• Properly check out of the incident

Click here to open the FEMA PTB for the GISP Specialist position and review the specific tasks defined for this Behavior/Activity.

Leaving an Incident

Depending upon the incident objectives and the severity and stage of the incident, the GIU will both expand and contract as required. The goal is to ensure that the number of personnel available matches the needs of the mission.

As a GISP, you may find yourself leaving an incident under one of two circumstances:

GISP Transition Responsibilities

As a GISP, some of your major responsibilities during transition are to:

GISP Incident Checkout Responsibilities

Once the GIU closes down at the direction of the Planning Section Chief or at the closure of the JFO, staff members will need to check out. As a GISP, you have responsibilities for completing the check out process. Some of your major responsibilities include:

Lesson Summary

This lesson presented the following topics:

  • Recognize how to transition responsibilities to incoming/replacement GIS staff
  • Recognize how to check out of an incident

The next lesson summarizes the course and provides a review of the main points covered in this course.

Lesson 9: Summary and Conclusion
Lesson Overview
This lesson provides a brief summary of the GIS Specialist course. After reviewing the summary, you will receive instructions for taking the course post-test.
Lesson 2: Key Points

Lesson 2 provided information about the resources and processes you will use as a GISP and reviewed the different components of the ICS organization and the GIS Unit, identified key geospatial doctrine, and identified various geospatial systems, tools, and data sources.

The objectives for this lesson were:

  • Recognize how GIS supports other components in a JFO
  • Identify key geospatial doctrine and materials
  • Identify FEMA geospatial systems and tools
  • Recognize authoritative data sources
Lesson 3: Key Points

Lesson 3 focused on the initial actions, tools, and materials necessary when getting started at the Joint Field Office. It also provided an overview of the kinds of geospatial products you will be expected to produce.

The objectives for this lesson were:

  • Recognize how to check in to a Joint Field Office
  • Identify how to gather information relevant to an assignment
  • Identify the types of geospatial products that need to be produced during a disaster
Lesson 4: Key Points

Lesson 4 summarized the geospatial products you will be asked to produce and provided an overview of the workflow process you will follow as you produce these products. It also provided an overview of the quality assurance/quality control process used to ensure the production of high quality geospatial products.

The objectives for this lesson were:

  • Identify the geospatial products commonly produced during an incident
  • Recognize the geospatial product workflow process
  • Recognize the quality assurance/quality control process used to ensure the quality of geospatial products
Lesson 5: Key Points

In Lesson 5, you learned how to work within a GIS Unit (GIU) including how geospatial products are compiled and analyzed and how metadata is used to document geospatial data. You also learned about dealing with the time constraints that you will encounter when working in a GIU.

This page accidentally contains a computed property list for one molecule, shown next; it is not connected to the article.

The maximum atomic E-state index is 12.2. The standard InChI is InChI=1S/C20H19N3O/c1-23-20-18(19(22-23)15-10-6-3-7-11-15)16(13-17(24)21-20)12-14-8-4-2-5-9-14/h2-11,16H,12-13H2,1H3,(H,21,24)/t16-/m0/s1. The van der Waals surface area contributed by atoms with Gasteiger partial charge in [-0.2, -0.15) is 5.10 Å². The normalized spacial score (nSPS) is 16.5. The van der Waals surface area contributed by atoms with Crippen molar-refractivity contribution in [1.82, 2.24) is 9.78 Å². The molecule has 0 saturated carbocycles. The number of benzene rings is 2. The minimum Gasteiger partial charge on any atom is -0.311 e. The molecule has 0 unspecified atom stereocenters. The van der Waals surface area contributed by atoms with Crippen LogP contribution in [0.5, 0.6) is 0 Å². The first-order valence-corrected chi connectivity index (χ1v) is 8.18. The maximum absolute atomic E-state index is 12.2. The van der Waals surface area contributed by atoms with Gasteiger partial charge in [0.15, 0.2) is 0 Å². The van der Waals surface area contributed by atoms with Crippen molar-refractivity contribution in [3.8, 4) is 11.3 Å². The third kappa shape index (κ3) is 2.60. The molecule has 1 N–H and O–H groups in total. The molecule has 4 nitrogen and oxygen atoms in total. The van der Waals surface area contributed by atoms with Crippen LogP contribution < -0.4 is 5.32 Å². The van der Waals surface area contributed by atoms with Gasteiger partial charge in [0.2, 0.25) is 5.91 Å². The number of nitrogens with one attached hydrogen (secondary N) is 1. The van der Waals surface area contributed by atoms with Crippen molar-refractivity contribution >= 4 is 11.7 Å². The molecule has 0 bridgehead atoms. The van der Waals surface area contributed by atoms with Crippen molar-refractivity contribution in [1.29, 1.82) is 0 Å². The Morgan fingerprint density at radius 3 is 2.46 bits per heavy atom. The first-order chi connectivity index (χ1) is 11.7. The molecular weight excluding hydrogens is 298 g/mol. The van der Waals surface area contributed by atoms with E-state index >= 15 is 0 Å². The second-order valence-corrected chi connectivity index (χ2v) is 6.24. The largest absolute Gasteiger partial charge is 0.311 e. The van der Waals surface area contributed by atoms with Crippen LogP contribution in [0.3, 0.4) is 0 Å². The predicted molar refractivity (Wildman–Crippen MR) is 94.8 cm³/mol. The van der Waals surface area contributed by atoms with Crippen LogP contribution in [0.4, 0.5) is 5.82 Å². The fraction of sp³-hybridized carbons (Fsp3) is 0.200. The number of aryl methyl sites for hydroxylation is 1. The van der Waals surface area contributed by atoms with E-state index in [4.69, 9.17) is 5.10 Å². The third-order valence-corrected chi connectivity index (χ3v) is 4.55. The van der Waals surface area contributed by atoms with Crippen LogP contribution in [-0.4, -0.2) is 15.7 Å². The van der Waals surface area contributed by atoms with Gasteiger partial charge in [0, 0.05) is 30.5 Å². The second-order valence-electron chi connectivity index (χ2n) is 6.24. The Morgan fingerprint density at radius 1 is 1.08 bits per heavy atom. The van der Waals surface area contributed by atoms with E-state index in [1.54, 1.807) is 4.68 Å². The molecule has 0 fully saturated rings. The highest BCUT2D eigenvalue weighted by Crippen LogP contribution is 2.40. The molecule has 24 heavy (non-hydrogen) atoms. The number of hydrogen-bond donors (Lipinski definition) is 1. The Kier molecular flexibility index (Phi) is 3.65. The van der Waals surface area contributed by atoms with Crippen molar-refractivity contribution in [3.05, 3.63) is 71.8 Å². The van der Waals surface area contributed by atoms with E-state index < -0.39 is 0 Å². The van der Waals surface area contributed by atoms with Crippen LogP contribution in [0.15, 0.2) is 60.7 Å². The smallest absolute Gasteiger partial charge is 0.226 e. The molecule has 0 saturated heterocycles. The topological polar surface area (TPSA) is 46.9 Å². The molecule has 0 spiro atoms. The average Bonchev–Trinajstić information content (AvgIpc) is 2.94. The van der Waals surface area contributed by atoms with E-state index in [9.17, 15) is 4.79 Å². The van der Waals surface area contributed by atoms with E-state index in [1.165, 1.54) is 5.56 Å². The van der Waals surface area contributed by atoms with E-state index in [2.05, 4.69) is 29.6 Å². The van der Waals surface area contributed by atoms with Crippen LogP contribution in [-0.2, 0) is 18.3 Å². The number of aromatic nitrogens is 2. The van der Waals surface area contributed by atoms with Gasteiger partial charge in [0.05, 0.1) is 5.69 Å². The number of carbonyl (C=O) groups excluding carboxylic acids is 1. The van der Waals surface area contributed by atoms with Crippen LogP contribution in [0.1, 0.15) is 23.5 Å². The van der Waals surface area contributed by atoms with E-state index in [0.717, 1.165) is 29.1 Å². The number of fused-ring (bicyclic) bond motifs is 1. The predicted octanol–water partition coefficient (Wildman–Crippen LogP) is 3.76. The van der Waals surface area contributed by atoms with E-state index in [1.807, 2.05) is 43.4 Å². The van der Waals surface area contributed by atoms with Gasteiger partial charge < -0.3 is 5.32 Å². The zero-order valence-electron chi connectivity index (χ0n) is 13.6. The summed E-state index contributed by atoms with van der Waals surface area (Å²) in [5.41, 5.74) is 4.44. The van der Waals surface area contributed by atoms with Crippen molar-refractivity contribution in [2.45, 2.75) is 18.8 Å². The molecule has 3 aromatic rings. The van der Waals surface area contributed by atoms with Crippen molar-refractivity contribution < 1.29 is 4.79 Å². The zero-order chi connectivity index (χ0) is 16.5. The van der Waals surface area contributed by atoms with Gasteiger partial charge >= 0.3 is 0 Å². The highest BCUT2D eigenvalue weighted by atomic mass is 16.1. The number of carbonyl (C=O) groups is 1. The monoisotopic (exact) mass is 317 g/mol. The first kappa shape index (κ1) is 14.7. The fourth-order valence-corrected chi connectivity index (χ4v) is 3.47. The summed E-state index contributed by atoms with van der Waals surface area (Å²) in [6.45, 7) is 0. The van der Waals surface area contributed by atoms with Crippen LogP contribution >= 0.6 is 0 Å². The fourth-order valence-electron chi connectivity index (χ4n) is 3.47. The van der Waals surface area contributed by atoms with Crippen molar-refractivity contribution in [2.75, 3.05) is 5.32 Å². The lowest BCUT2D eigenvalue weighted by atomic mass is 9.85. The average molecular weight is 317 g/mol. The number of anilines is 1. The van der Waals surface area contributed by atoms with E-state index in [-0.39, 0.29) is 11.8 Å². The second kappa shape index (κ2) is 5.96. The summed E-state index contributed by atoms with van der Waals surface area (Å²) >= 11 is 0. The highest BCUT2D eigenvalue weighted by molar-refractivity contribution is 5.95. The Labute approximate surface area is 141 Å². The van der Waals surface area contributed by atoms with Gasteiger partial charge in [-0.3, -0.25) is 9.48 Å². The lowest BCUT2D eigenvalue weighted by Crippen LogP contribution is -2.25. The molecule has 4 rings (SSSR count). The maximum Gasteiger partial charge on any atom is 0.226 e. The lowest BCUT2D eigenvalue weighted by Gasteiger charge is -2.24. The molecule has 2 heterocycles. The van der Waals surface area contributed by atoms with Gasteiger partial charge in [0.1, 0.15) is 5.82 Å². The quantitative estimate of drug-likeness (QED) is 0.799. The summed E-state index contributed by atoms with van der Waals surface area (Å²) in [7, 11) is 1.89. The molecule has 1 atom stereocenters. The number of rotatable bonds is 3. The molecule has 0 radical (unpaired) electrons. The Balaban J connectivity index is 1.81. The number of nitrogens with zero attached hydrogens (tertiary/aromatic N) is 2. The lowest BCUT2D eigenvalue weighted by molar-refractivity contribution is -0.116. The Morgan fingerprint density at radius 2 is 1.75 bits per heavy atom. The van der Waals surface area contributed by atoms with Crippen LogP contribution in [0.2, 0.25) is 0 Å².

The objectives for this lesson were:

  • Compile geospatial data into map and data products
  • Analyze data to support incident decision making
  • Identify how to document data
  • Identify strategies for working within time constraints
Lesson 6: Key Points

In Lesson 6, you learned how to work with sensitive data including what sensitive data includes, what markings and disclaimers are used, and how to correctly work with, share, and store products that include sensitive data. You also learned how to adhere to requirements associated with the use of copyright and licensed data.

The objectives for this lesson were:

  • Recognize how to work with sensitive data
Lesson 7: Key Points

In Lesson 7, you focused on the use of remote sensing products in GIS.

The objectives for this lesson were:

  • Identify remote sensing capabilities
  • Recognize the steps of the remote sensing workflow process
  • Use FEMA Damage Classifications to convey the severity of an incident
Lesson 8: Key Points

In Lesson 8, you learned how to transition duties to a replacement and how to check out of an incident.

The objectives for this lesson were:

  • Recognize how to transition responsibilities to incoming/replacement GIS staff
  • Recognize how to check out of an incident
Additional EMI Independent Study Courses

To learn more about the content covered during this course, you can take additional EMI independent study courses such as:

  • Introduction to GIS courses (provided by many external sources)
  • EMI (E190) ArcGIS for Emergency Managers
  • ESRI – Learning ArcGIS Desktop
  • ESRI – HAZUS-MH online courses
  • ESRI – Learning ArcGIS Spatial Analyst
  • ESRI – Creating, Editing and Managing Geodatabases for ArcGIS Desktop
  • ESRI – Understanding GIS Queries
  • ESRI – Using Python in ArcGIS Desktop – Introduction to Python and Integration with ArcGIS Desktop
  • ESRI – Basics of the Geodatabase Data Model
Online Resources

For more information, you can also log onto these websites:

Lesson Summary
Thank you for taking this course. After completing this lesson, you will receive instructions for completing the course test.